As can be seen the CRASHED model works in a logical sequence following the call through from its initial receipt to its end. It encompasses communication issues, driving skills, manual handling, patient treatment, the decision making process, hospital interaction, educational issues, ethical considerations, the consideration of peer review and the consideration of wider practice implications.
It can be argued that the use of a formal model of reflective practice is not going to become universal in pre-hospital care practice, but it is hoped that due to the simplicity of the CRASHED model and its appropriateness that it will help bring changes to practice which can positively influence the overall development of this clinical field.
The CRASHED model is an open resource and is free for individuals and organisations to use as they see fit. Should any user wish to provide feedback in order to further develop the model please contact me via firstname.lastname@example.org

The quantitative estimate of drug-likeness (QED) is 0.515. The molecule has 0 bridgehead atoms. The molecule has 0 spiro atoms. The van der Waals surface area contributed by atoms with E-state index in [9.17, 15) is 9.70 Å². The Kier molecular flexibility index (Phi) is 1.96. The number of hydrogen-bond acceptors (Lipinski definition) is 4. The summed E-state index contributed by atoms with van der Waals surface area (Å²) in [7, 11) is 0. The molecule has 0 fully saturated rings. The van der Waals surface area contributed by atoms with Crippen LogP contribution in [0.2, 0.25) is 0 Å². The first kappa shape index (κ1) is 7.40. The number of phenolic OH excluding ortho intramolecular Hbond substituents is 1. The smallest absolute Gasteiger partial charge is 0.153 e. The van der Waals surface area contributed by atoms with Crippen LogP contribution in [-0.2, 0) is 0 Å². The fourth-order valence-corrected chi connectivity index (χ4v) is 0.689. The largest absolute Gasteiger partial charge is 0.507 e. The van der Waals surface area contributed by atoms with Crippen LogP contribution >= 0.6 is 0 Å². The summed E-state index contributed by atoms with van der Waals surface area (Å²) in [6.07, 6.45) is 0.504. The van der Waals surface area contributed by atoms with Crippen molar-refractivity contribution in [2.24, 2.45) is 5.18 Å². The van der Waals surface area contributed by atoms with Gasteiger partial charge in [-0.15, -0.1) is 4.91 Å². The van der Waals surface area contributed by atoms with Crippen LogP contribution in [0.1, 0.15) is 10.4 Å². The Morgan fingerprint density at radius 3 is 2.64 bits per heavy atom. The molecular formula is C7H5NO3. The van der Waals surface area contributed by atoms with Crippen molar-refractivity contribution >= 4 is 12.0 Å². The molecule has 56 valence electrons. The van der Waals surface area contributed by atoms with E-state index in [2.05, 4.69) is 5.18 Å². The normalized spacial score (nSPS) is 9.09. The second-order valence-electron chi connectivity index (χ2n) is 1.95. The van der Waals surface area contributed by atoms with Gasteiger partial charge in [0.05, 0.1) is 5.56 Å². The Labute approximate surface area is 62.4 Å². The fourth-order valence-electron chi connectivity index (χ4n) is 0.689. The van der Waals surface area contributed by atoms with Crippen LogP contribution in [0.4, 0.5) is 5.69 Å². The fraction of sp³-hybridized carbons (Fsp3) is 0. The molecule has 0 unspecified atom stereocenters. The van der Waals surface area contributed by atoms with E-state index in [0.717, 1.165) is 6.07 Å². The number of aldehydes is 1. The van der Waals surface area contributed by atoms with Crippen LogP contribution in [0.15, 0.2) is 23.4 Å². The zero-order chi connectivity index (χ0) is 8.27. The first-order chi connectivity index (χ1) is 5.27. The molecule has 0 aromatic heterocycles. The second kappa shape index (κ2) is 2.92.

Thanks to the 1998 cohort UWS BSc (Hons) Pre-Hospital Care, you know who you are!
Benner P. (1984) From novice to expert: Excellence and power in clinical nursing practice. Addison-Wesley publishing company Inc: Menlo Park.
Boud D. Keogh R. and Walker D. (eds) (1985) Reflection: Turning experience into learning. Kogan Page: London.
Ford P. and Walsh M. (1994) New rituals for old: Nursing through the looking glass. Butterworth Heineman: Oxford.
Kolb D. and Fry R. (1975) Towards an applied theory of experiential learning in Cooper (ed) Theories of group processes, John Wiley & Sons: London.
Salmon P. (1985). Living in time, JM Dent & Sons Ltd.
Benner P, Tanner C. Clinical judgment: how expert nurses use intuition. Am J Nurs. 1987 Jan;87(1):23-31. PMID: 3642979.3.
Johns C. Framing learning through reflection within Carper’s fundamental ways of knowing in nursing. J Adv Nurs. 1995 Aug;22(2):226-34. PMID: 7593941.
The following two tabs change content below.Jamie is a UK registered paramedic and Prehospital Care Consultant with extensive EMS experience with the ambulance service and in remote medicine and pre-hospital care education . He has a particular interest in Difficult Airway management in Pre-hospital care.
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C.R.A.S.H.E.D – A model for structured reflection in prehospital care.